Erick Johnson and Michael Hinder are the Esports Coaches at MSOE
We recently spoke the Milwaukee School of Engineering about their esports program.
Animation Career Review: What are the esports in which your school participates?
MSOE: We participate in League of Legends, Rocket League, Overwatch, Hearthstone, and Super Smash Bros Ultimate.
ACR: If you offer esports scholarships, please describe your program (full ride, in-state only, etc)
MSOE: We do not offer esports scholarships at this time.
ACR: Please fill us in on your recruiting efforts. How are potential students identified? Key stats? What can a student do to connect with your program?
MSOE: We connect with students at Accepted Student Days and Open Houses. Potential students are identified by their achievements in their respective games as well as their desire to improve and compete. Students wanting to connect with our program can email the coaches at email@example.com and firstname.lastname@example.org.
ACR: Esports are new to everyone. Please share with us the story of how your program came to fruition.
MSOE: At MSOE we are always trying to find new ways to improve the student experience. We knew that a number of our students played popular esports games and it wasn’t much of a stretch to assume that a portion of them were high achieving in said game. We surveyed the students to validate our assumption and got a strong response that esports was definitely something that our student body was interested in.
ACR: Describe the type of student are you seeking
MSOE: We seek students that are ranked highly in their respective game, want to play in a competitive environment, and have the desire to improve and win.
ACR: As esports are so new, what are the common misconceptions people have about them?
MSOE: A common misconception is that students are wasting their time or not being productive by playing a video game. In fact they are receiving similar benefits to physical sports such as building communication, leadership, teamwork, and critical thinking skills.
ACR: What are the common concerns you hear from parents regarding esports participation?
MSOE: A common concern from parents is that their child will spend more hours playing video games instead of doing schoolwork. We reassure them that all our esports athletes must have above a 2.0 to compete. In addition, both of the head coaches also work in the campus tutoring center, the Raider Center for Academic Success (RCAS).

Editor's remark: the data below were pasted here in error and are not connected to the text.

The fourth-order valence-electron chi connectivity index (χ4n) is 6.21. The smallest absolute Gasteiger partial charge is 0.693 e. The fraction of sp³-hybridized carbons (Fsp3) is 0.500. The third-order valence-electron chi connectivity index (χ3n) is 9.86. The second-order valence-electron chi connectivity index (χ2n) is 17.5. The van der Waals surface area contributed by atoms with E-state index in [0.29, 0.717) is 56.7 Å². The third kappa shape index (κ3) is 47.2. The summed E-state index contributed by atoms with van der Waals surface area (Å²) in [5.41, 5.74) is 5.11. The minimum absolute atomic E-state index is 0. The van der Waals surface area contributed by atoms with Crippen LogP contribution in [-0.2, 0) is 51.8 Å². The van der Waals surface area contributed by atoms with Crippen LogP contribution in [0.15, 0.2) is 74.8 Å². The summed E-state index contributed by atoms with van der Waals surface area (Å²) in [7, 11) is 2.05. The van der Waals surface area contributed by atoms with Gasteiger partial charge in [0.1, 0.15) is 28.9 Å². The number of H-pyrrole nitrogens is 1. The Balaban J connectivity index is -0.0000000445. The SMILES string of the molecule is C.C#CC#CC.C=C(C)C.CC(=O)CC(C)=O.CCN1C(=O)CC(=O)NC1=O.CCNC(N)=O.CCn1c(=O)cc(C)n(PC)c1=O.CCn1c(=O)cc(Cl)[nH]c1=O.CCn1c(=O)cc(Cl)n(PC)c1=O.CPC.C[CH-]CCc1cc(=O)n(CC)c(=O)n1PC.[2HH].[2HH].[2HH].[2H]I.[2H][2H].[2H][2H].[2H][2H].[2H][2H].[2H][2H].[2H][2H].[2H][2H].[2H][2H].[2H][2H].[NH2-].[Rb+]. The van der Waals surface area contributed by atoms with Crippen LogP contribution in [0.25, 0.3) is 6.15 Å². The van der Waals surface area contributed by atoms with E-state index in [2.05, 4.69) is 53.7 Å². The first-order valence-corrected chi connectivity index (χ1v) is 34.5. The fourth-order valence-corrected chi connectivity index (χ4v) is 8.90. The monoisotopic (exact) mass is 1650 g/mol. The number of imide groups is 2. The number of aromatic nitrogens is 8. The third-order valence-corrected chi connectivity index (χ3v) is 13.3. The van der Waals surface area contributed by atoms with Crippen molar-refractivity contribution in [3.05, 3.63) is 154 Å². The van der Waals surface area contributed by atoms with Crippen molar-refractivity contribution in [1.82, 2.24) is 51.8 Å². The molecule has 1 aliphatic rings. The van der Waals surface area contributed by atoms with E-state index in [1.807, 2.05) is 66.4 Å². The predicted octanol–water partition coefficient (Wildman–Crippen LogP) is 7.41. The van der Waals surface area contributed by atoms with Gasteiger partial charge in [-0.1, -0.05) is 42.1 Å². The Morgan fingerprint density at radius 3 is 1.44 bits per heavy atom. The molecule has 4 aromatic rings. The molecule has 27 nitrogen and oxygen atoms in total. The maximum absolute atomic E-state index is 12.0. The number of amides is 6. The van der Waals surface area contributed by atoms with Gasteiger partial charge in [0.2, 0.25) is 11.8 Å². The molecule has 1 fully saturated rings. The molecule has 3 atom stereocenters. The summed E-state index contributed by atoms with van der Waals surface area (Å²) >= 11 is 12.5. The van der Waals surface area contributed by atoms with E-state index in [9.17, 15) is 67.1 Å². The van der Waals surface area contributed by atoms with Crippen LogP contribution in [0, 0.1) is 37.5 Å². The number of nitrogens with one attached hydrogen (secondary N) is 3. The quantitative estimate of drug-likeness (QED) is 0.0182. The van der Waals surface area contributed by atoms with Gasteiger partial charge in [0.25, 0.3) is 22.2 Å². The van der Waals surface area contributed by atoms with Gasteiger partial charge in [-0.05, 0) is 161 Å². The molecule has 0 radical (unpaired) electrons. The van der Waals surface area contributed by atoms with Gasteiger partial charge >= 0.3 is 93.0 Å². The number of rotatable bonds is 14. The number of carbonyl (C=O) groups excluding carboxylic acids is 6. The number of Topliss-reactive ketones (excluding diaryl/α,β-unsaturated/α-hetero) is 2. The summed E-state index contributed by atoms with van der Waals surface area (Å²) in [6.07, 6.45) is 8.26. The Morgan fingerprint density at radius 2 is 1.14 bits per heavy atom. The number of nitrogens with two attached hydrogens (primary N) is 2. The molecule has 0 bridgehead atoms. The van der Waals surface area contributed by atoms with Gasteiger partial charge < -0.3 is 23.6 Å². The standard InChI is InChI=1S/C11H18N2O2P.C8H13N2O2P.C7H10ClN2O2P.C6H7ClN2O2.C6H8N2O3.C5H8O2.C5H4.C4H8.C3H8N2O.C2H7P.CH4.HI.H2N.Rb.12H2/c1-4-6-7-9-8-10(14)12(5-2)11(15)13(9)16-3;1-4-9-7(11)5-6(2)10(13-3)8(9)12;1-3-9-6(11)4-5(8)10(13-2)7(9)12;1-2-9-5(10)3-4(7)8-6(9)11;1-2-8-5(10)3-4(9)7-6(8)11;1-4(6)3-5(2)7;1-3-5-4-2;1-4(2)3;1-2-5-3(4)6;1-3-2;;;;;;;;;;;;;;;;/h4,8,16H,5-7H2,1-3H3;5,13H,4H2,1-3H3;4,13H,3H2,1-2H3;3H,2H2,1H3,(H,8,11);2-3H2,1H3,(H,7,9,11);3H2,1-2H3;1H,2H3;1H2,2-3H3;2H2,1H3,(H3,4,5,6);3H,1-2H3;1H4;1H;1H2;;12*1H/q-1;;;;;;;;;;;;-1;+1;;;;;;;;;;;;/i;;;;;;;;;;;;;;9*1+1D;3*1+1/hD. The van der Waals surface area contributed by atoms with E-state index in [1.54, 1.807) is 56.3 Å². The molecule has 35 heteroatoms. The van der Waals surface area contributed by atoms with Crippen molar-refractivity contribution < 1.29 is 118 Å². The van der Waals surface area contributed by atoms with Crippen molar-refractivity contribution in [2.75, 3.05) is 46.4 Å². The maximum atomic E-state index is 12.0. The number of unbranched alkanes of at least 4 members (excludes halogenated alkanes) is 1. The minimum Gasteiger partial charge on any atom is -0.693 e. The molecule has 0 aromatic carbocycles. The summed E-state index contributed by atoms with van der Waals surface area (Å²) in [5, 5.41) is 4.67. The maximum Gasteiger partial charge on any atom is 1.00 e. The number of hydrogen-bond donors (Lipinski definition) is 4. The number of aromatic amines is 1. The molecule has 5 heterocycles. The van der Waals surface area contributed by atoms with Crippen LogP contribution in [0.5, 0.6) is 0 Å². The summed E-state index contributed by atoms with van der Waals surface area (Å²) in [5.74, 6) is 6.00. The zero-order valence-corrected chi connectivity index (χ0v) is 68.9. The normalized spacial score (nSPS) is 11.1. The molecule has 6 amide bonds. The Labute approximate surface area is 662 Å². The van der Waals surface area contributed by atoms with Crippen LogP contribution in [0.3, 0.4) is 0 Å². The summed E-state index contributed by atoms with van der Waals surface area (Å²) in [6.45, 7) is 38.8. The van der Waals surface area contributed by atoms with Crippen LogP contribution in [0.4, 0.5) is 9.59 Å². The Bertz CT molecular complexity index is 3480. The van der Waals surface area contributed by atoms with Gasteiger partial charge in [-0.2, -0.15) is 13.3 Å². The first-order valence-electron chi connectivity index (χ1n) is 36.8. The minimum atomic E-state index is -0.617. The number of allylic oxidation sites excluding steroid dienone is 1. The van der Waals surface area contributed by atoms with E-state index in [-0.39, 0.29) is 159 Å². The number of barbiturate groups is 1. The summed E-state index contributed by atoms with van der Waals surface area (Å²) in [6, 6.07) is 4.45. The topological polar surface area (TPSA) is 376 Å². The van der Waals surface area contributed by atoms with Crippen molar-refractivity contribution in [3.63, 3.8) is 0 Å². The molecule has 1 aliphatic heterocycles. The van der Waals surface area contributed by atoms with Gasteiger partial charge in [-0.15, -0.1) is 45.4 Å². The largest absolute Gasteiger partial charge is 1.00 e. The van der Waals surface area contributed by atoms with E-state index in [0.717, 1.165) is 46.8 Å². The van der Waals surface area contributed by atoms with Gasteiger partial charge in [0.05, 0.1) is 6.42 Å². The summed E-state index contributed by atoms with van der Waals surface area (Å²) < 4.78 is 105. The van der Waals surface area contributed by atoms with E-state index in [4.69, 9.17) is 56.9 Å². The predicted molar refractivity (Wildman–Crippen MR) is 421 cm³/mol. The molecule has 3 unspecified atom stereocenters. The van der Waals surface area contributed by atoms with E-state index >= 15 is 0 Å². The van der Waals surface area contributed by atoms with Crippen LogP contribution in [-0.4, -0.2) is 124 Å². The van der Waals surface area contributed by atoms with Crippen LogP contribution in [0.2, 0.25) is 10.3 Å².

ACR: Tell us about the season. What other schools are in your division and conference? How many opportunities are there to compete for a student athlete?
MSOE: Every tournament treats divisions a little differently. Some tournaments break it down as North, South, East, West while others compete solely at the regional level or national level. There are multiple opportunities across multiple tournaments for our competitors to play. Every game has at least 1 major tournament a year to compete in.
ACR: What can an esports student athlete expect in terms of time commitment? How many hours of play, practice, travel?
MSOE: We expect our athletes to attend weekly practices as well as play at least 2-5 hours outside of practice, depending on the game. While we do host some local competitions, the majority of games are played online so there is no travel.
ACR: What are the academic expectations? Are there minimum GPA requirements? Do you offer study tables or other programs to support the student athletes?
MSOE: All esports athletes must have a 2.0 GPA or higher to compete. Both of the head coaches also work in the campus tutoring center, the Raider Center for Academic Success (RCAS). We help set them up with 1-1 or small group tutoring as well as study tables.
ACR: Share with us how your team is doing this season.
MSOE: League of Legends: Our team was formed after the deadline for entry for the main collegiate tournaments, so we focused on practicing and scrimming against other teams.